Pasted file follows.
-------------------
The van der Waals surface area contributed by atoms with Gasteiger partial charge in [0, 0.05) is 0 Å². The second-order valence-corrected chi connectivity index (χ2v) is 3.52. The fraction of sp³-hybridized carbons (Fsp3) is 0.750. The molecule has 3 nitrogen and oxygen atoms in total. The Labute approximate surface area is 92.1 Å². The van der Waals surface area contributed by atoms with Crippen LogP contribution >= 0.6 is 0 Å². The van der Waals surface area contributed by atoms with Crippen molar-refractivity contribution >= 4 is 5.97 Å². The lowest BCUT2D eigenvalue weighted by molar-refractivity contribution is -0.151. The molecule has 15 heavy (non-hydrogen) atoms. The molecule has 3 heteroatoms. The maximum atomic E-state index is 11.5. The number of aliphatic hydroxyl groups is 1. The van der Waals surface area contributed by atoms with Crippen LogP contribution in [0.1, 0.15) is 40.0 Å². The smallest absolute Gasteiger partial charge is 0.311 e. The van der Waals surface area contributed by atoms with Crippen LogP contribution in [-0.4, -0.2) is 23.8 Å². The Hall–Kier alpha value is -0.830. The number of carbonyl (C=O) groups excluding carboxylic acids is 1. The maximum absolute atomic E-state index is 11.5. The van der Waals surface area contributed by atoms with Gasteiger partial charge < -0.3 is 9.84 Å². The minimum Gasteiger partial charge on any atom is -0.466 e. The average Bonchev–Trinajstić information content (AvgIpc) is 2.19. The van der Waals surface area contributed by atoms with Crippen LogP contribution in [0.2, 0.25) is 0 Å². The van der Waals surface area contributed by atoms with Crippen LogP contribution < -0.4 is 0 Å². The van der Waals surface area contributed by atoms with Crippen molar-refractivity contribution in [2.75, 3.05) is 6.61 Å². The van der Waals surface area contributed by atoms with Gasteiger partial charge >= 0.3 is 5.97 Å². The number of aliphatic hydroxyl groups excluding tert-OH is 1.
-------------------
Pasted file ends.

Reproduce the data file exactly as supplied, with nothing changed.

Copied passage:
The van der Waals surface area contributed by atoms with Gasteiger partial charge in [0, 0.05) is 0 Å². The second-order valence-corrected chi connectivity index (χ2v) is 3.52. The fraction of sp³-hybridized carbons (Fsp3) is 0.750. The molecule has 3 nitrogen and oxygen atoms in total. The Labute approximate surface area is 92.1 Å². The van der Waals surface area contributed by atoms with Crippen LogP contribution >= 0.6 is 0 Å². The van der Waals surface area contributed by atoms with Crippen molar-refractivity contribution >= 4 is 5.97 Å². The lowest BCUT2D eigenvalue weighted by molar-refractivity contribution is -0.151. The molecule has 15 heavy (non-hydrogen) atoms. The molecule has 3 heteroatoms. The maximum atomic E-state index is 11.5. The number of aliphatic hydroxyl groups is 1. The van der Waals surface area contributed by atoms with Crippen LogP contribution in [0.1, 0.15) is 40.0 Å². The smallest absolute Gasteiger partial charge is 0.311 e. The van der Waals surface area contributed by atoms with Crippen LogP contribution in [-0.4, -0.2) is 23.8 Å². The Hall–Kier alpha value is -0.830. The number of carbonyl (C=O) groups excluding carboxylic acids is 1. The maximum absolute atomic E-state index is 11.5. The van der Waals surface area contributed by atoms with Gasteiger partial charge < -0.3 is 9.84 Å². The minimum Gasteiger partial charge on any atom is -0.466 e. The average Bonchev–Trinajstić information content (AvgIpc) is 2.19. The van der Waals surface area contributed by atoms with Crippen LogP contribution in [0.2, 0.25) is 0 Å². The van der Waals surface area contributed by atoms with Crippen LogP contribution < -0.4 is 0 Å². The van der Waals surface area contributed by atoms with Crippen molar-refractivity contribution in [2.75, 3.05) is 6.61 Å². The van der Waals surface area contributed by atoms with Gasteiger partial charge >= 0.3 is 5.97 Å². The number of aliphatic hydroxyl groups excluding tert-OH is 1.